Articles tagged with Old Man Luedecke

I’m free today

Surveying the promised land
Today was my last shift at my day job, which was at an after school centre working with kids aged six to twelve. As of right now, I’m officially a full-time music journalist. Time to start pinching pennies!

To celebrate the occasion, here’s “I Quit My Job” by Old Man Luedecke, from his 2006 album Hinterland. It glorifies a life of unemployed freedom, as Luedecke warns, “Don’t let ‘em take the joy that you make / On your own.” It also offers some useful money-saving tips, most notably, “You can always live on rice and potatoes.” That’s the kind of advice that will help to make this career transition a smooth one!

MP3: “I Quit My Job”
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Comin’ in dead last

The gravel section of the Trans-Canada Highway
I never used to consider myself Canadian. I mean, I was Canadian—I was born in Canada and have lived here all my life—but I never considered it a fundamental part of who I was. I was incidentally Canadian. Or so I thought.

Then, in fall 2008, I spent several weeks living in England. I had planned to stay there for six months, but the economic downturn meant that I couldn’t find a job. After sleeping on my cousin’s couch for a few weeks and spending most of my time wandering around London, I checked into a hostel for a few days before traveling in Scotland and then heading home.

When I walked into my six-person dorm on the first day, all of my roommates were out. On the bunk below mine, however, there was a Tim Hortons coffee mug. My heart shot into my throat and my jaw dropped, and when the owner of the mug walked into the room a few minutes later, we immediately fell into fast and easy conversation. About dumb shit: the Tragically Hip, hockey, Toronto vs. Vancouver, etc. It was a superficial conversation, but one that nobody other than two Canadians could have.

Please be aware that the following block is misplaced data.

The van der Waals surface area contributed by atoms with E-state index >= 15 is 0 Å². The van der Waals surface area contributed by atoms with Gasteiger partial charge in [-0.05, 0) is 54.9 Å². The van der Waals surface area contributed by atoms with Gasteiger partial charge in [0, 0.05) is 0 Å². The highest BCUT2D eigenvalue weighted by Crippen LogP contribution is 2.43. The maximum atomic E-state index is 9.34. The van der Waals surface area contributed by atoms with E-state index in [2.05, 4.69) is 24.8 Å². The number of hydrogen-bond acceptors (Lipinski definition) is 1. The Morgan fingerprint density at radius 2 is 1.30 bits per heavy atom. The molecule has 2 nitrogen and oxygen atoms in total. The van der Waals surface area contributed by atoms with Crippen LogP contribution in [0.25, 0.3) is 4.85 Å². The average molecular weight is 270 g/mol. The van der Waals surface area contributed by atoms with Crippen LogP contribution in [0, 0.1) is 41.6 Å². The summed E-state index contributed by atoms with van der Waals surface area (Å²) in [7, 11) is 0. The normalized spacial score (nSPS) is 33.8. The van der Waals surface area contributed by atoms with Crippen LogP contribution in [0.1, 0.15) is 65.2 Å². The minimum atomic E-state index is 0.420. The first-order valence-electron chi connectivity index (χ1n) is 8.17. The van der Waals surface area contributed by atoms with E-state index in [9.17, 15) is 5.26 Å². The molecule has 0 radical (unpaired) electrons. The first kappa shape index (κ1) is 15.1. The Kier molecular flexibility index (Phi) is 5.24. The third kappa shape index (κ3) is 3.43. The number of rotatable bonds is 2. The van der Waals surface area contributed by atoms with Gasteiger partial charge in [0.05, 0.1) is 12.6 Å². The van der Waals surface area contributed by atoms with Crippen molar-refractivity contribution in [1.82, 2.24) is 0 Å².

Since then, I have remained cautiously skeptical about the ideology of patriotism, but never again will I be ignorant enough to deny that Canada is an essential part of who I am.

Will a non-Canadian really be able to appreciate Old Man Luedecke? A Nova Scotian songwriter, he recorded his latest disc, My Hands Are on Fire and Other Love Songs, in Vancouver, making it a true coast-to-coast album. And even though he’s playing banjo-driven bluegrass—a genre of music usually associated with the American South—there’s something so intrinsically Canadian about the song “The Rear Guard” that it feels as if were written into my DNA.

This blog post is beginning to sound a bit like it was written for an essay competition about what makes me a Canadian. Perhaps I’m being unnecessarily rhapsodical about this—it’s just folk music after all. Maybe it’s because Canada is currently playing the USA in the Olympic gold medal hockey game. Or maybe I’m just tired because the dudes who live upstairs woke me up at the crack ass of dawn blasting “We Will Rock You” and “Hells Bells.”

MP3: “The Rear Guard”
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